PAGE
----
Univariate Cox regressionMultivariate Cox regression
  HR (95%CI)  P  HR (95%CI)  P 
Age  1.05 (1.02-1.07)  <.001 
Hypertension  2.93 (1.47-5.83)  .002 
History of AMI  2.69 (1.23-5.89)  .013 
History of CLD  3.03 (1.54-5.95)  .001  2.57 (1.30-5.09)  .007 
GFR on admission*  1.03 (1.02-1.04)  <.001  1.02 (1.01-1.03)  <.001 
Myocardial injury  6.80 (3.52-13.13)  <.001  3.54 (1.70-7.34)  .001 
  Ruled out COVID-19
  Univariate Cox regressionMultivariate Cox regression
  HR (95%CI)  P  HR (95%CI)  P 
Age  1.07 (1.02-1.12)  .003  1.06 (1.01-1.12)  .021 
Hypertension  6.00 (1.33-27.09)  .020 
History of AMI  5.08 (1.66-15.53)  .004  3.09 (1.01-9.51)  .049 
History of CLD  0.94 (0.26-3.42)  .930 
GFR on admission*  1.02 (1.01-1.04)  .003 
Myocardial injury  8.19 (2.52-26.62)  <.001  5.57 (1.70-18.20)  .004 

95%CI, 95% confidence interval; AMI, acute myocardial infarction; CLD, chronic lung disease; GFR, glomerular filtration rate; HR, hazard ratio.

*

Risk per point reduction in GFR.

Predictive ability of cardiac troponin I

For the confirmed COVID-19 group, ROC curve analysis of 30-day mortality in the clinical predictive model revealed an area under the curve (AUC)=0.775 (95% confidence interval [95%CI], 0.716-0.835). The addition of cTnI increased the AUC to 0.808 (95%CI, 0.750-0.865), and the difference was statistically significant (P=.024). Adding cTnI to the clinical model also increased net reclassification improvement by 0.632 (0.285-0.979; P <.001) and integrated discrimination improvement by 0.039 (0.005-0.073; P=.013).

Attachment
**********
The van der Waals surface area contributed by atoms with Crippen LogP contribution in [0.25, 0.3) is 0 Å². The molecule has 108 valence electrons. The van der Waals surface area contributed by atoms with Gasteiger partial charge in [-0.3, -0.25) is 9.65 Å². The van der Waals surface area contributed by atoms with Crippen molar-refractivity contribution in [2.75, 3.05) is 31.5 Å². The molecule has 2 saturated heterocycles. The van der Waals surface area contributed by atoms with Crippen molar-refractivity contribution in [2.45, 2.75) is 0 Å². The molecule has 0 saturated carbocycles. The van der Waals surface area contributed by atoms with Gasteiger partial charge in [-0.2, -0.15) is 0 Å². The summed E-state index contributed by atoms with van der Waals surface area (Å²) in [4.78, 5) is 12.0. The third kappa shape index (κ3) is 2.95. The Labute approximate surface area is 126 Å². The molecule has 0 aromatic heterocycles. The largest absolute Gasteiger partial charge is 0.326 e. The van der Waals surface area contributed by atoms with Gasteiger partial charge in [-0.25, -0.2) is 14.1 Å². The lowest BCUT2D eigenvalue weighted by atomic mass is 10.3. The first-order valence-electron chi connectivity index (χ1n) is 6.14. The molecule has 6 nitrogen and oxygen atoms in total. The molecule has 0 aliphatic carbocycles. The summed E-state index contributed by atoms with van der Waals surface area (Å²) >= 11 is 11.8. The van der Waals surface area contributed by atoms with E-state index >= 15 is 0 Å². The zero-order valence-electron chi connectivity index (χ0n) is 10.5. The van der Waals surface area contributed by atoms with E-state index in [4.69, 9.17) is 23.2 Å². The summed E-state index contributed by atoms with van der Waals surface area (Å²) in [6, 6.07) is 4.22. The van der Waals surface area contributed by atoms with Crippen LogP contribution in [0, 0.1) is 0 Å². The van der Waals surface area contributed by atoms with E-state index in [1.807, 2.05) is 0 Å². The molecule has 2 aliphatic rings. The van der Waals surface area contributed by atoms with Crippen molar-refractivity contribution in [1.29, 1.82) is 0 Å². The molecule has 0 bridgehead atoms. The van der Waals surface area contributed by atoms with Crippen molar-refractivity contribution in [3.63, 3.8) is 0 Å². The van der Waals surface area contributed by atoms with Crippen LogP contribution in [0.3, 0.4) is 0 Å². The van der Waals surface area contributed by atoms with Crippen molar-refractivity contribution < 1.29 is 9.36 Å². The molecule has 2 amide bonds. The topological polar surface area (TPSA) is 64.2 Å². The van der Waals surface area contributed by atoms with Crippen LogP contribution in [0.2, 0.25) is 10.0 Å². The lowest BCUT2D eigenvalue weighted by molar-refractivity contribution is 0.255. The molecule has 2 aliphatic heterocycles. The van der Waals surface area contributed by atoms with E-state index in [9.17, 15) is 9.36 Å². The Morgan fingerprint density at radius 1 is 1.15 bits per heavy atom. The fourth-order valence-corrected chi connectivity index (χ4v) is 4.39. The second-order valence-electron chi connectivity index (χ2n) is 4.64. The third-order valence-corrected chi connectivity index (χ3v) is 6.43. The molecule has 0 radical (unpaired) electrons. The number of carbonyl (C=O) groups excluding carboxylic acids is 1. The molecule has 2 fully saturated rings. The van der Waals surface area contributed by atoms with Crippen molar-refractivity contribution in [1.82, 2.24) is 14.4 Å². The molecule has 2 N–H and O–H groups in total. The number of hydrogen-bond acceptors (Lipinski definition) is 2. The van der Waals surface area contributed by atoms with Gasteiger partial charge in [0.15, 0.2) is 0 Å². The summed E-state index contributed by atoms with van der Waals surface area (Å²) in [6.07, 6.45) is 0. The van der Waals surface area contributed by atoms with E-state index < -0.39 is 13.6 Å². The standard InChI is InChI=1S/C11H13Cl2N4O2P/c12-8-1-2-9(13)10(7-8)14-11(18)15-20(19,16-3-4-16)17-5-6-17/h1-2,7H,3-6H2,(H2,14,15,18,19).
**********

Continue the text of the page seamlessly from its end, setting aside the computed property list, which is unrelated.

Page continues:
For the ruled out COVID-19 group, ROC curve analysis of 30-day mortality in the clinical predictive model yielded an AUC=0.770 (95%CI, 0.713-0.826), and adding cTnI increased the AUC to 0.812 (95%CI, 0.760-0.864; P=.023). Adding cTnI to the clinical model increased net reclassification improvement by 1.058 (0.519-1.597; P <.001) and integrated discrimination improvement by 0.068 (0.032-0.103; P<.001).

The ROC curves for the predictive model including cTnI did not differ significantly between the confirmed and ruled out COVID-19 groups (P=.701) (figure 3).

Figure 3.

ROC curves for a predictive model of mortality in the confirmed COVID-19 and ruled out COVID-19 patient groups, including clinical variables and cardiac troponin.

(0.08MB).
DISCUSSIONMain findings

Our study shows that in a consecutive cohort with suspected COVID-19, patients with positive and negative SARS-CoV-2 PCR results had a similar degree of myocardial injury assessed by cTnI assay. The predictive ability of elevated cTnI to identify 30-day mortality risk was similar in the 2 patient groups. The higher mortality in the confirmed COVID-19 group must therefore be due to mechanisms independent of cardiac involvement.